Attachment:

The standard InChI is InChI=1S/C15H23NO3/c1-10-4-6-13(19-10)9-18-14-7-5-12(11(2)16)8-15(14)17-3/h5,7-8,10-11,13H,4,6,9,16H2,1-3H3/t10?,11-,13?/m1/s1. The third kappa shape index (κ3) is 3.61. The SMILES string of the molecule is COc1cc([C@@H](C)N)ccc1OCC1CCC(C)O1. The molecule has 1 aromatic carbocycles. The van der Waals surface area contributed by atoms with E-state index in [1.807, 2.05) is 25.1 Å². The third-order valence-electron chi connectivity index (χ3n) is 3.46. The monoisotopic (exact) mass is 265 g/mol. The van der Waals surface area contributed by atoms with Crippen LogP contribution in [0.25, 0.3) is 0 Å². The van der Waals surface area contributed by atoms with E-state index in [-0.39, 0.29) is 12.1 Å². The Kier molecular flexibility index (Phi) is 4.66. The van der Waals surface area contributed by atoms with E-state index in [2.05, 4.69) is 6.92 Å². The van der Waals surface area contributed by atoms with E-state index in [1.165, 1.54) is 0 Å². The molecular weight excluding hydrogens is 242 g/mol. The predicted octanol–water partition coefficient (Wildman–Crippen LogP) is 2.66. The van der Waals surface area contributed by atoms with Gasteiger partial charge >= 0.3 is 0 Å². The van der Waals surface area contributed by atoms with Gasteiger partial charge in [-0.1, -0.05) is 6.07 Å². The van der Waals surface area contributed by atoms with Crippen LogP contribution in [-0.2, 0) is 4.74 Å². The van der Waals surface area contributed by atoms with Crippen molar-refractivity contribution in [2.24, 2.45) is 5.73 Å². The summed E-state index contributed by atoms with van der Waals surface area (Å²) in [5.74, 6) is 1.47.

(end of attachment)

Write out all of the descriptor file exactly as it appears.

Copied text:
The standard InChI is InChI=1S/C15H23NO3/c1-10-4-6-13(19-10)9-18-14-7-5-12(11(2)16)8-15(14)17-3/h5,7-8,10-11,13H,4,6,9,16H2,1-3H3/t10?,11-,13?/m1/s1. The third kappa shape index (κ3) is 3.61. The SMILES string of the molecule is COc1cc([C@@H](C)N)ccc1OCC1CCC(C)O1. The molecule has 1 aromatic carbocycles. The van der Waals surface area contributed by atoms with E-state index in [1.807, 2.05) is 25.1 Å². The third-order valence-electron chi connectivity index (χ3n) is 3.46. The monoisotopic (exact) mass is 265 g/mol. The van der Waals surface area contributed by atoms with Crippen LogP contribution in [0.25, 0.3) is 0 Å². The van der Waals surface area contributed by atoms with E-state index in [-0.39, 0.29) is 12.1 Å². The Kier molecular flexibility index (Phi) is 4.66. The van der Waals surface area contributed by atoms with E-state index in [2.05, 4.69) is 6.92 Å². The van der Waals surface area contributed by atoms with E-state index in [1.165, 1.54) is 0 Å². The molecular weight excluding hydrogens is 242 g/mol. The predicted octanol–water partition coefficient (Wildman–Crippen LogP) is 2.66. The van der Waals surface area contributed by atoms with Gasteiger partial charge >= 0.3 is 0 Å². The van der Waals surface area contributed by atoms with Gasteiger partial charge in [-0.1, -0.05) is 6.07 Å². The van der Waals surface area contributed by atoms with Crippen LogP contribution in [-0.2, 0) is 4.74 Å². The van der Waals surface area contributed by atoms with Crippen molar-refractivity contribution in [2.24, 2.45) is 5.73 Å². The summed E-state index contributed by atoms with van der Waals surface area (Å²) in [5.74, 6) is 1.47.